The racist reverend Matt Hale didn’t get to appear Friday before the federal judge he allegedly tried to get his chief of security to kill.
So he didn’t get to see U.S. District Judge Joan Humphrey Lefkow sock him and other leaders of his group, once known as the World Church of the Creator, for $200,000 in sanctions for repeatedly thumbing their noses at a court order.
Attorneys for the TE-TA-MA Truth Foundation, based in Oregon, asked for the sanctions after winning a trademark case against Hale’s group, now known as the Creativity Movement. The foundation had trademarked the “Church of the Creator” name and went to court to stop Hale’s group from using it.
The sanctions were entered against Hale and eight other alleged onetime leaders of the group, including Jon Fox, who is expected to testify against Hale at his criminal trial set for Nov. 3.
Hale was charged in January with asking his chief of security, Tony Evola, to kill the federal judge after she had ruled against his group in the trademark case.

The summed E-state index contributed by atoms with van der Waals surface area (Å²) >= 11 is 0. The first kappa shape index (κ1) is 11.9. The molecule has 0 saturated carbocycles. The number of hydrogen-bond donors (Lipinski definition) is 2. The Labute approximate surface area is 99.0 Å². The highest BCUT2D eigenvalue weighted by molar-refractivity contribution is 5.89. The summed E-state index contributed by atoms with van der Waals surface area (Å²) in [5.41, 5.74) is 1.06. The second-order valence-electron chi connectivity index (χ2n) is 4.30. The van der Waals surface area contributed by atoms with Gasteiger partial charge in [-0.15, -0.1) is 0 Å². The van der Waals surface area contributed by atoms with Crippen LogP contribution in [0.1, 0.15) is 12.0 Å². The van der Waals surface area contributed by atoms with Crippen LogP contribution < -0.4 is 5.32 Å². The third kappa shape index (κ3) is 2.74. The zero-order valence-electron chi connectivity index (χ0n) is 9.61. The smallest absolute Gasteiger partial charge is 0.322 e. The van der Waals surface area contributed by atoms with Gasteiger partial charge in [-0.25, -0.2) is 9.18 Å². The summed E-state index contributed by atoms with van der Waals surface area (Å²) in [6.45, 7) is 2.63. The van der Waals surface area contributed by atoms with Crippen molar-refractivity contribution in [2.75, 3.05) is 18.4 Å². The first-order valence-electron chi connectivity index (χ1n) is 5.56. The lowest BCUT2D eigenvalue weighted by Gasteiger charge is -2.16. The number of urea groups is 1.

Evola was secretly working for the FBI and recorded hundreds of conversations with Hale and other church members.
Fox, who was a Hale confidant, is expected to say at trial that Hale also asked him to have the judge killed.
Hale was angry with the judge for her decision and said she was either a Jew or married to one, a group of people that Hale’s church loathes. In reality, the judge isn’t Jewish, nor is her husband.
Hale had asked to be taken from the Metropolitan Correctional Center, where he is being held under tight security, to attend the court hearing on the civil case Friday, but the judge declined, noting that Hale did not have the legal right to appear at the civil proceeding.
The judge had repeatedly, though, given members of Hale’s group opportunities to attend court hearings to make their case, but no one showed.
Attorney Todd Reardon, who has represented Hale’s group, said it hasn’t been easy to get people from Hale’s group to come to court, given that the U.S. government is treating Hale as a domestic terrorist.
“If the U.S. government calls Pope John Paul a terrorist, how many Catholics would show up?” Reardon asked.
Former church members have told Reardon to take a hike or hung up on him.
As for collecting the money from Hale or any other church leaders, attorneys for the Oregon religious group have not yet devised a strategy but acknowledged it could be a challenge.
“I’m not expecting a check on my desk tomorrow,” one of them quipped.